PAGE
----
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...Teach Someone Who Knows Three
At Youth Orchestra LA, learning, and rising up, are fundamental.
Photography by Dave Lauridsen
Gustavo Dudamel has been called “the Elvis of the orchestra world,” “the hottest thing to hit classical music since Leonard Bernstein,” and “The Dude.” But when you look around this bustling rec center in Los Angeles’ rugged Rampart District, and see dozens of kids proudly cradling trombones, trumpets, and French horns, it’s impossible not to think of the wild-haired maestro as a modern-day incarnation of the Music Man. Or el Hombre de la Música, given his Venezuelan roots and the remarkable number of Latinos who make up Youth Orchestra LA. Since its inception in 2007, two years before Dudamel officially took the baton as the music director of the Los Angeles Philharmonic, YOLA has been inspired by the conductor’s intense passion and incredible success story.
If Dudamel relates uncommonly well to kids who dream of elevating themselves through music, it’s because he was one. The model for YOLA—a nonprofit initiative that supplies underprivileged children with free instruments, instruction, and profound lessons about pride, community, and commitment—is El Sistema, Venezuela’s national music training program, which, 27 years ago, nurtured the talents of a 5-year-old violin prodigy named Gustavo.
“El Sistema is effective because it does not just focus on the teaching of music,” Dudamel says, “but instead focuses on the full potential of a child. [It] instills the values of community and working together in order to be a better person.” In the past half-dozen years, “the system” has flourished in the U.S., most prominently in L.A., home to YOLA at EXPO (situated in South Los Angeles and funded by the L.A. Phil, a like-minded music nonprofit called Harmony Project, and L.A.’s Recreation and Parks Department) and YOLA at HOLA (the Rampart District program funded by the L.A. Phil in partnership with the Heart of Los Angeles community center). In all, 540 Angelenos—a thrillingly diverse assembly of mostly Latino, African-American, Korean, Filipino, and biracial students ages 6 to 18—spend five days a week after school learning to make harmony, in every sense of the word.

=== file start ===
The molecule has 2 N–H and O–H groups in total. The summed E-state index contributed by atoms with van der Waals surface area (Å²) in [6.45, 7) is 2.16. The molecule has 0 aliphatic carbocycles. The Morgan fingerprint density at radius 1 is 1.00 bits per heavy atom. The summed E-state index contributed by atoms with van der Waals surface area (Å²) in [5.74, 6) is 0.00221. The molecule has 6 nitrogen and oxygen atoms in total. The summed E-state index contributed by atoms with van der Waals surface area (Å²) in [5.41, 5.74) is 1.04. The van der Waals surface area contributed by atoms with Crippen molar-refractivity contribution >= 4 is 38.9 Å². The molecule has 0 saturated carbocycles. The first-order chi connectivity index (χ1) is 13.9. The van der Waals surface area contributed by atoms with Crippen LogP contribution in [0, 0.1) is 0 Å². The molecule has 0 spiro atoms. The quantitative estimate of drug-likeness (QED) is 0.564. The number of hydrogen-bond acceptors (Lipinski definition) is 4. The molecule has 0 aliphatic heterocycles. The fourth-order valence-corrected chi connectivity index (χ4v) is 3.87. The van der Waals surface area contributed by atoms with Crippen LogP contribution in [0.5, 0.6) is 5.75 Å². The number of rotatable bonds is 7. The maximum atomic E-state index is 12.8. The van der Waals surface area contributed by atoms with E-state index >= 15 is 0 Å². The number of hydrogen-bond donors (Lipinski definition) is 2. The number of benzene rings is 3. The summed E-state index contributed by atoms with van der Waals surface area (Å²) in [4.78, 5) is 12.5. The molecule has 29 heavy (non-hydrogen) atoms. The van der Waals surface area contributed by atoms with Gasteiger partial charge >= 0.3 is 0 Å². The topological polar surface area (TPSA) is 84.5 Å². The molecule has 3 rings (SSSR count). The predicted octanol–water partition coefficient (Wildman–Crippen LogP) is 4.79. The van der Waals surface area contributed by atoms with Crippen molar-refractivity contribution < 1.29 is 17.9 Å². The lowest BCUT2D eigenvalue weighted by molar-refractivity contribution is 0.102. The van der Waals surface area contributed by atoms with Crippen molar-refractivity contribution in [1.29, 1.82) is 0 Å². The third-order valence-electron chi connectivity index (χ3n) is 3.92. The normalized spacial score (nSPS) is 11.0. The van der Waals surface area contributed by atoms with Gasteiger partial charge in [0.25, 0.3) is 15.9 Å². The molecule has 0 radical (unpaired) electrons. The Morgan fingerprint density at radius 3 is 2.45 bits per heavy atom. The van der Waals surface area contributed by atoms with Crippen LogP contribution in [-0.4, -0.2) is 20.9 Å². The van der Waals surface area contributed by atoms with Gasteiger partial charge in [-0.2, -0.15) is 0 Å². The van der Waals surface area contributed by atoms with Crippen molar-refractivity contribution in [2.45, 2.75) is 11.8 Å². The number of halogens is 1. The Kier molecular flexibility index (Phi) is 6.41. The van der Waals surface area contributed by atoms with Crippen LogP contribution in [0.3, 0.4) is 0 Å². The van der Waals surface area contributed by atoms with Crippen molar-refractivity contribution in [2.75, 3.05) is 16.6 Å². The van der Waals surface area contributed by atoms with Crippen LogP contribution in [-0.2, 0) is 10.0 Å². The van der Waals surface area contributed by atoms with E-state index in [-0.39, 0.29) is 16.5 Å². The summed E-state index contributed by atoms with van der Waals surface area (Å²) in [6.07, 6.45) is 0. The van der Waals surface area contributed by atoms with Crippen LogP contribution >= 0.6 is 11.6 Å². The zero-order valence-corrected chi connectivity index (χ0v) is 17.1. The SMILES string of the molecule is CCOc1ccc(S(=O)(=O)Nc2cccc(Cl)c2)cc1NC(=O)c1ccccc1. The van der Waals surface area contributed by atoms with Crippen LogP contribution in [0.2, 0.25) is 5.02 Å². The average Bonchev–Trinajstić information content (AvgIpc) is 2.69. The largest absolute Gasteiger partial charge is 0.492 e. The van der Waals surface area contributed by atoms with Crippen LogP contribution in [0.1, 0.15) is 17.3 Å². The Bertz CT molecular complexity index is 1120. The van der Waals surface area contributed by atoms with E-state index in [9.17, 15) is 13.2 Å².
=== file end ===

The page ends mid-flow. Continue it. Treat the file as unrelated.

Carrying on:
“There are 540 kids, and there are 540 stories,” says Dan Berkowitz, manager of the two YOLA sites, where on a typical afternoon hundreds of children buzzing with energy gather together in cacophonous and joyful chaos—until a baton is raised. YOLA’s expectations are quite serious, and its commitment long-term. “If you start with us at age 6,” says Berkowitz, “we’ll be with you when you graduate from high school.”
The soaring success of the program will be heard overseas this month, when 10 of YOLA’s most accomplished students travel to London to perform under the guidance of the great Dudamel himself. Fifteen-year-old clarinetist Raymond Chavez is one of the kids who made it through the grueling screening process, which included auditions, an interview, and a personal essay. “Music has given me a different perspective of how I view myself and the world around me,” Chavez wrote. “YOLA has shaped me to be a better leader, role model, and made me realize that I could be part of something greater in life.” Dudamel’s definitive message to all of these kids is one the normally robust maestro would deliver sotto voce, and one he spectacularly epitomizes: “Love what you do, do what you love, and share your gift with others.”
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